John Doe

John Doe

From Chicken Soup for the Nurse's Soul Second Dose

John Doe

I came to realize that life lived to help others is the only one that matters and that it is my duty.. . . This is my highest and best use as a human.

Ben Stein

I was a home health nurse coming home after an assignment when I came upon a small white car that had flipped onto its top and was resting in the middle of a deserted, poorly lit county road. I jumped from my car just as a middle-aged man crawled out.

“Are you okay?” I asked.

“I think I’m okay. Just shook up, but I think I hit someone on a bicycle back there! I swerved to miss him and that’s when the car rolled.”

The shaken driver pointed down the darkened road in the direction from where I had just traveled. I asked a passerby to call 911 and started down the roadside ditch in search of the bicycler. Approximately 200 feet later, I came across the body of a large, muscular, blond male, who looked to be in his midthirties, clad only in his tennis shoes and shorts, lying facedown in the grass and weeds.

I checked for a pulse, but could not find one. I yelled for help to log-roll him onto his back so I could recheck for a pulse. Another passerby helped me turn him, being careful to keep his spine aligned. The injured man was bleeding from his mouth and ears. When I still couldn’t locate a pulse, I initiated CPR, and was rewarded with a return of a pulse by the time the rescue crew arrived. The man was taken immediately to University Medical Center, the only trauma-one center located in downtown Jacksonville, Florida.

Several days later, I noted in the local paper that a young man fitting the description of the one I had resuscitated had died after being struck by a car while on his bicycle. When I went to visit my parents and brother in Brunswick, Georgia, I recounted my story of trying to save his life. This was at the height of AIDS awareness when its dire consequences were felt to be a certain death sentence. I have a nervous habit of biting the inside of my mouth, so I said to them, “I don’t know anything about the young man, except for his name. I should probably be tested for AIDS in six months or so.”

I tried not to worry as I went on with my life, but the nagging threat remained.

Several weeks later I received a phone call from a woman who identified herself as the wife of the man I had attempted to resuscitate.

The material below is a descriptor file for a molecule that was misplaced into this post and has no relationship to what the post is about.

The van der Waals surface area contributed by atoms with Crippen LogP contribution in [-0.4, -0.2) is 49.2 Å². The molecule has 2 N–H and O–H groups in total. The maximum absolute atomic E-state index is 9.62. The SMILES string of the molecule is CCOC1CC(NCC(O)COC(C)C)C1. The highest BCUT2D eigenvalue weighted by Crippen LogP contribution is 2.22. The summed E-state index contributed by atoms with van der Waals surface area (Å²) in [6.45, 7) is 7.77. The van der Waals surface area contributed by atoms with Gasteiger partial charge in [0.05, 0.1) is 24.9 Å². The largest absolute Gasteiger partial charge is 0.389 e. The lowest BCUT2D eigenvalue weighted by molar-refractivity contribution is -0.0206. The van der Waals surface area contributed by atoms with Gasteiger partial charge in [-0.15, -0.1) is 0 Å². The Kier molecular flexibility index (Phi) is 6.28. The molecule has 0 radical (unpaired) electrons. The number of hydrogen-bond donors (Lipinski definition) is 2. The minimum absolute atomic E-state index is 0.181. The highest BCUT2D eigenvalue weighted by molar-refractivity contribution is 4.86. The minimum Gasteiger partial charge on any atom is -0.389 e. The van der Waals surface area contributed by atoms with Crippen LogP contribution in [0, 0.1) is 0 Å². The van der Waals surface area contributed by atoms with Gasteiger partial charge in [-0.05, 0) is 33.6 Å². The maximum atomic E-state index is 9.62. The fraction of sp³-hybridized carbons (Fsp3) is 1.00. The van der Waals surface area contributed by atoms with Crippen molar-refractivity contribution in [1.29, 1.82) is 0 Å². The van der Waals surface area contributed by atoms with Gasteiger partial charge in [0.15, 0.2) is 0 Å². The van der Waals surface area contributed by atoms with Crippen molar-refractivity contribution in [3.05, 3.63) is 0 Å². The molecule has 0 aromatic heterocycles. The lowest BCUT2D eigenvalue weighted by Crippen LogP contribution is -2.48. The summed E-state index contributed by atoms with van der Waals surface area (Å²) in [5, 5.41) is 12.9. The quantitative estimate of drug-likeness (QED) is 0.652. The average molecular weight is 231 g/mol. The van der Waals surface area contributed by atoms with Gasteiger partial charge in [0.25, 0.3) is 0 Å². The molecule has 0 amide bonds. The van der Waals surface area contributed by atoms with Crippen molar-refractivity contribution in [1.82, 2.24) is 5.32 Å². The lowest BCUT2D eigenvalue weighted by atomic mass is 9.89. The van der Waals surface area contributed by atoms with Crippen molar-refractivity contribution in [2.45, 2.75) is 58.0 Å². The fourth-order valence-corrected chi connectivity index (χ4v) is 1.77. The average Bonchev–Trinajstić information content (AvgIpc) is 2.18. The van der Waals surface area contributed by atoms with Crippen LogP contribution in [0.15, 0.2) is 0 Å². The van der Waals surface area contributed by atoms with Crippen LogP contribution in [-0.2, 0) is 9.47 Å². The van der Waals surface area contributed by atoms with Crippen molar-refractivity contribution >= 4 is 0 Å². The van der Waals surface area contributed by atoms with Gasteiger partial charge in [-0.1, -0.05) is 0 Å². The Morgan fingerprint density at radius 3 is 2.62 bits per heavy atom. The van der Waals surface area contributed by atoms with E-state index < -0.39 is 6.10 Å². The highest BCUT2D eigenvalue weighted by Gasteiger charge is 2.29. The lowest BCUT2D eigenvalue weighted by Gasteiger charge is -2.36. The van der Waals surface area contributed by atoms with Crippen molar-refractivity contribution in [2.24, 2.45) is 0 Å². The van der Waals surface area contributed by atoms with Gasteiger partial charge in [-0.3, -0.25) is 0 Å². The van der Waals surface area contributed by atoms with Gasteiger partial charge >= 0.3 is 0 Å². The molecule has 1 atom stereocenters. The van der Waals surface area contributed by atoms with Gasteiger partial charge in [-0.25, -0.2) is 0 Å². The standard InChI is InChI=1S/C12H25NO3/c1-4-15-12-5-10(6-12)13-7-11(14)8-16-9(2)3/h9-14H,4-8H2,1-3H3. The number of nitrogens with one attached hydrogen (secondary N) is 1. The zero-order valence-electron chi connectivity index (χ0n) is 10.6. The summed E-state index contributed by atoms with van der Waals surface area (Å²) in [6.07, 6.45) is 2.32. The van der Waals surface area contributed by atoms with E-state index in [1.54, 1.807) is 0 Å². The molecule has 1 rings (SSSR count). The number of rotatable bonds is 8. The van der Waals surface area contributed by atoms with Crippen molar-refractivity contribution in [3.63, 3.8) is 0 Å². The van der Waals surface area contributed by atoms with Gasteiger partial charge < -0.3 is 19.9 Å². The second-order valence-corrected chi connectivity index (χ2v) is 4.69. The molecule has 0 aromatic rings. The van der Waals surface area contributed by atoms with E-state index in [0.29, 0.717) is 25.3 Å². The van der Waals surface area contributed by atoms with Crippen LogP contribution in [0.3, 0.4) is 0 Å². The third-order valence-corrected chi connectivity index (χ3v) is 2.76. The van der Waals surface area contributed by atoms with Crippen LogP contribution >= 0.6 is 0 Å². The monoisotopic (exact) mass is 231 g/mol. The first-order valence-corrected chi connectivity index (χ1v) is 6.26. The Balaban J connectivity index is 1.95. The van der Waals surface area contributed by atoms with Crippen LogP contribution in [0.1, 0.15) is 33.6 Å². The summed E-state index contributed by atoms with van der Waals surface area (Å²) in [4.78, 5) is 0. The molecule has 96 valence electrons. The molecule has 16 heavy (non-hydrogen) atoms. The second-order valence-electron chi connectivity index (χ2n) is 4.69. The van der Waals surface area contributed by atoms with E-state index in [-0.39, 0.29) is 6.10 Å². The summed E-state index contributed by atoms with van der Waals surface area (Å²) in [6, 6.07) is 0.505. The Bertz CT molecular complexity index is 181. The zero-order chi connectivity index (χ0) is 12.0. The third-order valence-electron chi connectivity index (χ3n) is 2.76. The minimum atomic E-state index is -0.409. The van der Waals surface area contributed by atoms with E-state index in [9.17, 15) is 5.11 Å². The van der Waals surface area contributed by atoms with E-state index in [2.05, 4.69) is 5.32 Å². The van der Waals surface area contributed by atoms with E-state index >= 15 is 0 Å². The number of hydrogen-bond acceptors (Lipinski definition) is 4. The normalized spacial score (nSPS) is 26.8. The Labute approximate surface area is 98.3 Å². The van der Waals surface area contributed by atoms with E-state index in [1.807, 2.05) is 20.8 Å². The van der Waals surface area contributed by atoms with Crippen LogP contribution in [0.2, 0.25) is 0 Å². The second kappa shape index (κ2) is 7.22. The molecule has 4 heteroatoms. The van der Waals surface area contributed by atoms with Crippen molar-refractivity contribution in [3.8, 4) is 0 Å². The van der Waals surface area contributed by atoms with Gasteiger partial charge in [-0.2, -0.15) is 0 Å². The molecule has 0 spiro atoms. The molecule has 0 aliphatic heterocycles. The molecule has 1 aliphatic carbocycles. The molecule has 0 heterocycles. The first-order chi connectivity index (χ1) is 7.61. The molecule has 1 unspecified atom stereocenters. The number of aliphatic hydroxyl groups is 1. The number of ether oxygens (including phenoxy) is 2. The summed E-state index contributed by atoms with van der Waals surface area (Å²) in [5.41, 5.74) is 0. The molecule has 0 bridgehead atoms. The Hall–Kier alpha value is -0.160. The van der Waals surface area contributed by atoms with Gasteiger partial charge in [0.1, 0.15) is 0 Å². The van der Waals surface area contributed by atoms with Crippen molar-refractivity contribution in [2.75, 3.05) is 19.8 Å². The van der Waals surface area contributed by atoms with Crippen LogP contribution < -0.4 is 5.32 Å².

“How did you find me?” I asked, dumbfounded. No one at the scene had taken my name or my phone number.

The woman explained that she had a first cousin who was an electrician at the navy base in another state where my brother, also an electrician, had been discussing the accident. My brother mentioned his sister had resuscitated a “John Doe” who’d been struck by a car while riding his bicycle, and the cousin realized that it was his relative who was the victim.

“Thank you so much for trying so hard to save him,” the woman said through obvious tears. “I’m a 911 dispatcher, so I know a little about how that must have been for you.” She paused. “He was a wonderful man; I want you to know about him.”

She went on to share how they’d been best friends since they were twelve years old. “He gave me a cigar wrapper as a ring to show his devotion,” she chuckled. “We were married for seventeen years. He was a baseball coach for our three boys and a volunteer fireman. Sometimes he had trouble sleeping at night and would take a bicycle ride to unwind; that’s what happened on the night of his accident.”

I heard her catch her breath before she recounted how he’d never regained consciousness and was brain-dead. The family decided to removed life support and fulfill his wishes to become an organ donor.

“Thanks for resuscitating him . . . you helped make his wish come true.”

Then, as if she’d been reading my mind, she added, “We loved only each other, exclusively, our whole lives. You needn’t worry about anything affecting your health.”

A wave of relief washed over me.

Only nurses could believe that all these mysterious coincidences could not be coincidences at all.

L. Sue Booth

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